Summit 

The members of the group must proceed with extreme caution, she explained. “We started our day at midnight, but a lot of people were with us, so many different groups from so many different places, and on your way up to the summit, you don’t see anything. It’s just you, the mountain and the stars and the headband flashlights of the people you’re with.

“And you see the flashlight from the ground all the way to the summit. It was a really lovely route. You can’t see the summit because it’s dark. You don’t know if you are heading for a cliff because of the darkness, which is why you have to use your flashlight — focus on your steps and the person in front of you.”

Her group consisted of seven people, but the number decreased.

“We reached a point where one of the men in my group suddenly sat down and had to hold his head. I remember how he looked, and I was really worried about him. He wasn’t like this on day one. The guide said, ‘Well, it looks like a severe altitude sickness that affected him.’ He stayed with him and had a talk. When someone stays and delays the others, one guide stays with him. Either we all wait and stay, or we move and one guide stays with that person.

“The guide asked him if he was OK, but he felt dizzy and couldn’t continue. He said, ‘I’m going to descend.’ Then the guide informed us that the man was descending, and I was shocked. The strongest one among us pulled out.

“Two hours later, a lady felt dizzy. Her husband supported her and encouraged her to continue, and the guide also spoke to her. I was looking at them negotiating from far away. Five minutes later, they also pulled out. From the seven, three had pulled out, and only four were left.

“One of the girls got really tired. She stopped and said she wanted to take a rest for 20 minutes and didn’t want anyone to wait for her. The guide told me she wanted to relax and take baby steps and she would like to have excessive stops for 20 minutes so no one should wait for her. She could stay with a porter. Someone was with her.

“I couldn’t know anything about her, so we were only three. Me, my brother and a lady. One hour later — which was three hours away from the summit — the lady said there was something wrong with her heart. It was beating irregularly.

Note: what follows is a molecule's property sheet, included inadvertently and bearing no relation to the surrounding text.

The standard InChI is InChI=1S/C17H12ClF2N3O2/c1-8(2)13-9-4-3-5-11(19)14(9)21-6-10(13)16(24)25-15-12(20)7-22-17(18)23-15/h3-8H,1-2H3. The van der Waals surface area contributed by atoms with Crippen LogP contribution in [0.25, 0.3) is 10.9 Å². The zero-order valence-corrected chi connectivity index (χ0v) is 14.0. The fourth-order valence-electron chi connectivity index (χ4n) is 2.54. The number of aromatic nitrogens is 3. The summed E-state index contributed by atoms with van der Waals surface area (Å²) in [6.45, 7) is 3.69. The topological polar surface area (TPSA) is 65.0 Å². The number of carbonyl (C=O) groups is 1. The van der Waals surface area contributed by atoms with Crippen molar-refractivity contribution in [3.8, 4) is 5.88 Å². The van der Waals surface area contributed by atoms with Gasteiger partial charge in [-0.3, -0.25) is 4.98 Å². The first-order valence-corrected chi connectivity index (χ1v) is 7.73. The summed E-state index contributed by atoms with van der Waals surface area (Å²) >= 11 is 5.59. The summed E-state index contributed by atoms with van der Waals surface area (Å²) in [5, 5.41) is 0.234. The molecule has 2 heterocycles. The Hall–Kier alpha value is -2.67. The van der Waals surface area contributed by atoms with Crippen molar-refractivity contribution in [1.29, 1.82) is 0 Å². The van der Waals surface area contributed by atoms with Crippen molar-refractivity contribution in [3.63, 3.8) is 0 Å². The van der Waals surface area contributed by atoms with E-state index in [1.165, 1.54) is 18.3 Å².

“Five minutes later, the guide came to me and said she had pulled out. And it was only me and my brother. And that’s when I asked, ‘Bader, do you think we can make it?’ Everyone had pulled out. It was really scary.

“Imagine, you’re a group of seven going up together, and one after another pulls out. I felt like I was in a horror movie. And above all, it was at night.”

Al-Fadhli witnessed a breathtaking view. “At 4:35 a.m., I started to see the sunrise between the huge cliffs. I saw the sunrise while I was going up, and was completely overwhelmed at the beauty of the site. I was trekking and I looked to my right and there it was, the sunrise and the mountains. The feeling was overwhelming,”

She experienced physical exhaustion, but pushed through and succeeded. “When we reached Stella point, which was one hour from the summit, there was a sign that said, ‘Congratulations, you reached Stella point.’

“Uhuru peak is the top, and Uhuru means freedom. So many people reach Stella point then become really exhausted from the seven-hour walk, ascending in the middle of the night in the cold. Most of the people, like me, hadn’t slept.

“Imagine from 6 p.m. to 6 a.m. and I’m still awake. I reached Stella point exhausted. I told my brother and my guide I wanted to relax at Stella point. Let me think if I can actually make it to the top because I couldn’t even bend my toes. And I was anticipating the walk I still had ahead.

“I sat down and started to fall asleep. The guide woke me up, telling me we still had one more hour. I started to break down a little. The guide was very clever. He asked us all some questions because people tend to hallucinate at this point. So he asked some questions, making sure everything was fine — that I was just exhausted and tired and wanted to sleep, which was normal for a human body awake for more than 24 hours, trekking in the middle of the night in cold weather. And on that day, I did not have any headaches.

“My brother was my support. He encouraged me when I thought I had reached my limit at Stella Point.”

When Al-Fadhli made it to the top, she and her brother raised the Yemeni and the Saudi flags.

“My motivation was to raise both flags: My Yemeni flag as I’m from Yemen, along with the Saudi flag. I’m really proud of my roots, and I’m really honored to be living in Saudi Arabia. I was born and raised here and I consider myself Saudi. I’m telling everyone I’m from both countries. I’m very happy that I’m rooted in both.”

She successfully completed her adventure in good health. “As soon as I reached Uhuru peak, all the exhaustion went away. I reached the top in full health with no pains whatsoever.”

Al-Fadhli’s goal is to climb the seven summits before she turns 40.

Al-Fadhli has her sights set on several other summits. (Supplied)